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Plenty of Fish 

First Bite: Yama Japanese Restaurant

  • Matthew Thorsen

There’s creative sushi, and then there’s the Funky Monkey. The name of this selection at Yama Japanese Restaurant isn’t just an attempt at Monchhichi-style kawaii (Japanese for “cute”). The roll is actually composed of eel and banana.

Such is the adventurousness of Yama, St. Albans’ first devoted Japanese spot (Chinese Eastern Dragon also sells surprisingly tasty sushi). But that blessing is also its curse. There’s nothing wrong with ambition, but a kitchen needs to back it up with basic skills, something lacking in some of the dishes I tried at Yama.

I arrived at the strip-mall eatery convinced I had found my new favorite restaurant. Hole-in-the-wall Japanese is my most treasured cuisine. Moreover, since opening early last month, Yama has garnered a unanimous five stars on 7 Nights, including a glowing review from a respected St. Albans chef-owner. I could barely stand the excitement.

The atmosphere was clean and bright, with little of the standard “new restaurant” ambiance. The slightly lived-in feeling bolstered my confidence, reminding me of favorite Japanese neighborhood joints in my native New York tri-state area. One wall bore a series of artworks that resembled the patterns on Bill Cosby’s “Cosby Show”-era sweaters. The rest showcased photos of the restaurant’s dishes. Most were sushi plates complemented with piles of vermicelli, studded with drink umbrellas and lit by blue or pink LEDs.

The Funky Monkey was the first dish to arrive at my table. A chunk of cooked eel made a strange bedfellow with a pile of ultra-thin banana slices, but I could see where the chef was going with the idea. The mushy fruit took the role more commonly occupied by avocado, adding a creamy element to the maki. However, the strong fishiness of the eel and the sweet banana didn’t quite work together, even with liberal zigzags of eel sauce on the plate.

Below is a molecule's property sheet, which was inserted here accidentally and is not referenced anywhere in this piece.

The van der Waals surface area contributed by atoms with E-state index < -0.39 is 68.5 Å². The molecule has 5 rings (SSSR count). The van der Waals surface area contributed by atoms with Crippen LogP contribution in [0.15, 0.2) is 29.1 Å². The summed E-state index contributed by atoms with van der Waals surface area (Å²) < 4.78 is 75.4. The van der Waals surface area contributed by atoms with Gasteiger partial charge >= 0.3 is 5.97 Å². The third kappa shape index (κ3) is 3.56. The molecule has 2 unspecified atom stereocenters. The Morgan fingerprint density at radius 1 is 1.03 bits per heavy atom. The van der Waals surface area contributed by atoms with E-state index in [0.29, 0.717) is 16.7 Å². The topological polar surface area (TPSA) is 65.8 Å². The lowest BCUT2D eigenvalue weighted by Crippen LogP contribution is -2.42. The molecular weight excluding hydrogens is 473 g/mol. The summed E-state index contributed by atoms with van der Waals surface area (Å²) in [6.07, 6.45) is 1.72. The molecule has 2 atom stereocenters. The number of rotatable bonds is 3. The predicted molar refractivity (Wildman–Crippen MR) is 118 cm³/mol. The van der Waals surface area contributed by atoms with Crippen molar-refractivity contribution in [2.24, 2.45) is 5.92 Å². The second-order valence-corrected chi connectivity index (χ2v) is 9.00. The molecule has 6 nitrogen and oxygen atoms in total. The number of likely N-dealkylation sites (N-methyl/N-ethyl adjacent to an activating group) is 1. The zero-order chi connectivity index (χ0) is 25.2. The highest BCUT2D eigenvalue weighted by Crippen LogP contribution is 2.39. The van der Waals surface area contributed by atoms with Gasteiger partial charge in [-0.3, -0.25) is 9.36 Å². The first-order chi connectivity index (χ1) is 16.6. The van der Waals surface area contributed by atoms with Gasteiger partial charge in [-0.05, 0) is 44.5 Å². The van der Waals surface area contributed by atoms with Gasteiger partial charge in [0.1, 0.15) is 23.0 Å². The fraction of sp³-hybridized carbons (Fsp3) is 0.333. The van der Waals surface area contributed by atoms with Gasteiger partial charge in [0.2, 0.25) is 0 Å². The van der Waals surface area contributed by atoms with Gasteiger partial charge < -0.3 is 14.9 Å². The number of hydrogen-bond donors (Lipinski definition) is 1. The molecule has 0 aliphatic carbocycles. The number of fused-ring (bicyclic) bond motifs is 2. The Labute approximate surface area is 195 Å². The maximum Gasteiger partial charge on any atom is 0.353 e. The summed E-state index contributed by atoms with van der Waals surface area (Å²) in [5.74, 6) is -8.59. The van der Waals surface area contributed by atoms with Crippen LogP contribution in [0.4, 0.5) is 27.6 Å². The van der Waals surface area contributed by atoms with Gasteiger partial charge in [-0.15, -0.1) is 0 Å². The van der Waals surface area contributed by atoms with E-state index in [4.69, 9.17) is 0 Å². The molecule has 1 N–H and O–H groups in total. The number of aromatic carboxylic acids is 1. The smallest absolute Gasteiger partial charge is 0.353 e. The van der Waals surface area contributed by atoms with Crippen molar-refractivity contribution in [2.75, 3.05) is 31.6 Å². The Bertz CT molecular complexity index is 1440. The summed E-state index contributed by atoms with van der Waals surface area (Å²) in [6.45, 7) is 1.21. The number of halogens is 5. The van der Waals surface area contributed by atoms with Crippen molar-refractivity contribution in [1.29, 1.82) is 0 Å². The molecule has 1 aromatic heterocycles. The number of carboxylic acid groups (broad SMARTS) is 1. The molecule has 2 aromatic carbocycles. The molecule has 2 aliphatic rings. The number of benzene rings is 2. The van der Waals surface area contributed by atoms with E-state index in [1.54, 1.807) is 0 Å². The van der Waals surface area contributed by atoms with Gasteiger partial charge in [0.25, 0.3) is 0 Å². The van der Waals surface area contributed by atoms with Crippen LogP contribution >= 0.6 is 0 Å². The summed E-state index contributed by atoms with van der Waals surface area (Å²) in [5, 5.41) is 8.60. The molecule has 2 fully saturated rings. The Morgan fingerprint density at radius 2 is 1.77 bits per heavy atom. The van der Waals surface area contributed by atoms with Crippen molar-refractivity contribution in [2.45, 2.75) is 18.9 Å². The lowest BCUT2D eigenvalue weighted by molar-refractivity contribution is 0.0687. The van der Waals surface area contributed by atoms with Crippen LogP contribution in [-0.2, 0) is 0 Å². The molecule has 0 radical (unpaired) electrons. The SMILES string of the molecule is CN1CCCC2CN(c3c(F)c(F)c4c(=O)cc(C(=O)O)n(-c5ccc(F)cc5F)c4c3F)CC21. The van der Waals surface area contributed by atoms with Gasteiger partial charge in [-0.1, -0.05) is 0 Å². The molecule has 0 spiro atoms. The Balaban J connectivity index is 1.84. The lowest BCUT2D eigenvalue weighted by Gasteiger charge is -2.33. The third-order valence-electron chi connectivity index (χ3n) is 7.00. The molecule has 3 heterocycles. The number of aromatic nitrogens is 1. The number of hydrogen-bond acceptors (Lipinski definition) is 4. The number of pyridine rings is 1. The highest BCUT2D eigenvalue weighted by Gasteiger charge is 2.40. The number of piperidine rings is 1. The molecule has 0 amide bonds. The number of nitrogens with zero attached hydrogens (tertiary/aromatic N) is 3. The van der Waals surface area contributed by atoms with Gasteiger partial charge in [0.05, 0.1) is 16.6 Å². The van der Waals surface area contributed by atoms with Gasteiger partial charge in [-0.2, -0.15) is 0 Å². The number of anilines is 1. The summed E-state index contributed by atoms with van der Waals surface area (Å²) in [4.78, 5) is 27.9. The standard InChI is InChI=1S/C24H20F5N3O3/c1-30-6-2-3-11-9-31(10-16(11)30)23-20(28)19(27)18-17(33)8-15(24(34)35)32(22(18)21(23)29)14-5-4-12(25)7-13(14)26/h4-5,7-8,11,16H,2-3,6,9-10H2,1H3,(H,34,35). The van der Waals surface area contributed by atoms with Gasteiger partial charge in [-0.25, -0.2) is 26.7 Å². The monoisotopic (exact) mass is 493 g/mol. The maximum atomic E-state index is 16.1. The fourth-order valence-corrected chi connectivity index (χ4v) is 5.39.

What did help was the pickled ginger, some of the spiciest I’ve ever tried. The burn managed to unify the ingredients slightly better than the sugary eel sauce had. At $6.50 for the roll, I didn’t feel too bad about the misstep.

At $11.25, the Kiss of Fire roll was more expensive but sounded less risky. I was drawn in by the promise of “tuna, white tuna [and] jalapeño tobiko on top.” Jalapeño tobiko? Did that mean the flying-fish eggs would be drizzled with the pepper’s oil? Or would bits of jalapeño be mixed with the roe? As it turned out, it meant there was no tobiko.

Nonetheless, the roll’s exterior was beautiful, with alternating layers of pink and white tuna and each slice topped with a single thin slice of jalapeño. That and a dot of sriracha sufficed to give each bite a pleasant afterburn.

The filling of Kiss of Fire lowered its marks, though. The tuna inside was finely chopped and mushy, leaving no real textural difference between it and its pairing of avocado. Both were mixed with panko or tempura flakes. Even a soaking in wasabi-muddled soy sauce couldn’t completely alleviate the dryness. Another great idea turned misfire.

The cooked dishes I tried were less complicated and more successful. The yakitori, or skewered chicken, was oddly Americanized with red peppers and chunks of canned pineapple, but the caramelized, mirin-based sauce was spot on.

Hibachi dinners are a calling card at Yama, so I tried one of the least expensive, with chicken. The small, juicy chunks of meat, tossed in little more than soy sauce, were a fun eat, as were the noodles. Stir-fried broccoli, mushrooms, zucchini and onions were cooked to perfection, and I couldn’t get enough of the ginger sauce on the side. I was less fond of the honey mustard our server called “seafood sauce.” And, much as I enjoyed the dish, $15.95 seemed like a steep price for a noodle stir-fry.

The best dish was my last. I’ve tried many a fried banana in my day, but this version was something special. Each slice was tempura-fried separately, with a subtle milky flavor that only grew when vanilla ice cream was placed in the middle. Once honey was drizzled on top, the dish evoked biblical Israel’s milk and honey.

The dessert was the embodiment of what the chefs at Yama would do well to keep in mind: Simplicity can be delicious.

Yama Japanese Restaurant, 133 North Main Street, St. Albans, 524-6660.

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About The Author

Alice Levitt

Alice Levitt

AAN award-winning food writer Alice Levitt is a fan of the exotic, the excellent and automats. She wrote for Seven Days 2007-2015.

About the Artist

Matthew Thorsen

Matthew Thorsen

Matthew Thorsen was a photographer for Seven Days 1995-2018. Read all about his life and work here.


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